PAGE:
Let me first caution you that, as the term is used in this country, there are two different forms of BRT: BRT-lite and BRT-heavy. The former is often called “rapid bus” and is exemplified by LA Metro’s highly successful Metro Rapid: limited-stop service using specially marked buses in mixed-traffic lanes on major arterials throughout Los Angeles County (like Metro's signature lines). At very modest cost, Metro Rapid has achieved large gains in bus ridership in numerous L.A. corridors. The new ITDP report is about only BRT-heavy—express services using specialized buses operating mostly on bus-only right of way, on arterials or freeways, with stations rather than just bus stops and many other special features (off-board fare collection, high-level boarding platforms, etc.). The report makes a good case that even though this kind of BRT is far more costly than BRT-Lite, it is less costly than light rail and far more flexible. The report presents a point-scoring system to rate any BRT-heavy system as to how close to “world standard” it is, and also provides profiles of five currently operating U.S. BRT-heavy systems.

While all that is good, some of this has appeared in other BRT reports in recent years. What is unique about the ITDP report is its Chapter V: “BRT and the Feds.” For years I’ve wondered, for all BRT’s advantages and the Federal Transit Administration’s recent encouragement of BRT, why nearly all FTA transit grants go to rail projects. Chapter V lifts the veil and explains why. One problem, already pretty well known, is Congress’s tendency to earmark favored transit projects, even when they score poorly in FTA’s evaluation process. But far more serious are the flaws in that evaluation process, which the report discusses under the heading “Leniency of Federal Funding Criteria Towards Dubious Rail Projects.” Local agencies are required to conduct an “alternatives analysis,” but they are allowed to rig the game. One way is to not include a BRT alternative at all, only the required “no-build” alternative. Another is to use “mode-specific constants” when comparing BRT with rail—an arbitrary factor that builds in an assumption that BRT will attract lower ridership per route-mile (or other parameter) than rail. Other techniques are simply wildly over-optimistic ridership estimates and the selection of weak alternatives. The report illustrates these kinds of “deck-stacking techniques” as used for the Woodward Avenue corridor in Detroit, the Purple Line project in Maryland, and the Dulles Corridor in Virginia (West Falls Church to Dulles Airport).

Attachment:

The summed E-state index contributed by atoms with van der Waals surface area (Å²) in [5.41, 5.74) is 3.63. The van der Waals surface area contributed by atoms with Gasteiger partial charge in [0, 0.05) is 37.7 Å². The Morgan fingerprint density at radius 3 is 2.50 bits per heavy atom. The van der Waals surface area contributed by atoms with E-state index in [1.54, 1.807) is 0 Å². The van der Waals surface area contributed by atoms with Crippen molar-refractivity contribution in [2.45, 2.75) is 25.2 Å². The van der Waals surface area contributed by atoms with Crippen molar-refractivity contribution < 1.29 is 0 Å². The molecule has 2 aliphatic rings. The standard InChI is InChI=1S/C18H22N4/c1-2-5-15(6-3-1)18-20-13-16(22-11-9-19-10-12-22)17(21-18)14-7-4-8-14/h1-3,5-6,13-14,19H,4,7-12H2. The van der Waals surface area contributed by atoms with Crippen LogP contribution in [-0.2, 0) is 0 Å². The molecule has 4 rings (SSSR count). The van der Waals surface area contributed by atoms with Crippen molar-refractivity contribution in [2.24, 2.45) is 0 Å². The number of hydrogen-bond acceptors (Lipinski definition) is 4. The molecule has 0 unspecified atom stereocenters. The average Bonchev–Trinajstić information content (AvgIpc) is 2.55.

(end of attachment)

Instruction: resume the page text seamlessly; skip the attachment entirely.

In addition to criticizing the FTA for allowing that kind of deck-stacking, the report also notes with dismay the watering down of FTA cost-effectiveness criteria in recent years, most recently FTA’s consideration of adding additional environmental or development factors, which would further reduce the weighting given to cost-effectiveness. And the authors add that “further complicating the appraisal process is only likely to make it even less transparent. This could invite further gaming of the assessment process by project proponents in favor of politically desired outcomes.”

After all these words of praise, I do have one objection. As near as I can tell, the only place in the whole 80-page report where priced lanes (HOT or express toll lanes) are mentioned is in the Introduction, on page 7. Everywhere else in the report, the discussion is always about the necessity of having bus-only lanes for BRT, even if this means taking away existing general-purpose lanes. Yet as Ted Balaker and I pointed out six years ago in a Reason Foundation study, variably priced lanes such as HOT lanes are the virtual equivalent of exclusive busways, offering enormous potential for BRT-heavy service without requiring transit agencies to pay the large capital (and political) costs of acquiring and building exclusive bus-only guideways. (http://reason.org/news/show/virtual-exclusive-busways)

This is a point the FTA still does not appear to appreciate. In a report whose authors were willing to speak truth to power and make strong pro-BRT recommendations, their failure to urge the FTA, state DOTs, and local officials to act on the synergy between BRT and priced lanes is an enormous missed opportunity.

Are Managed Lanes Under-Priced?

The question of how to price congestion-relief toll lanes is still a live issue. An important new paper adds to our knowledge of how heterogeneous people’s value of time savings may be in congested expressway corridors. Unlike previous studies of this issue, which have relied primarily on the 15-year-old 91 Express Lanes in California, this new research is based on people using the relatively new managed lanes on the Katy Freeway (I-10) in Houston, opened a couple of years ago. The paper is “Variation in the Value of Travel Time Savings and Its Impact on the Benefits of Managed Lanes.” The authors are Sunil Patil (RAND Europe), Mark Burris and Douglass Shaw (Texas A&M), and Sisinnio Concas (Center for Urban Transportation Research, University of Florida). (http://ssrn.com/abstract=1808035)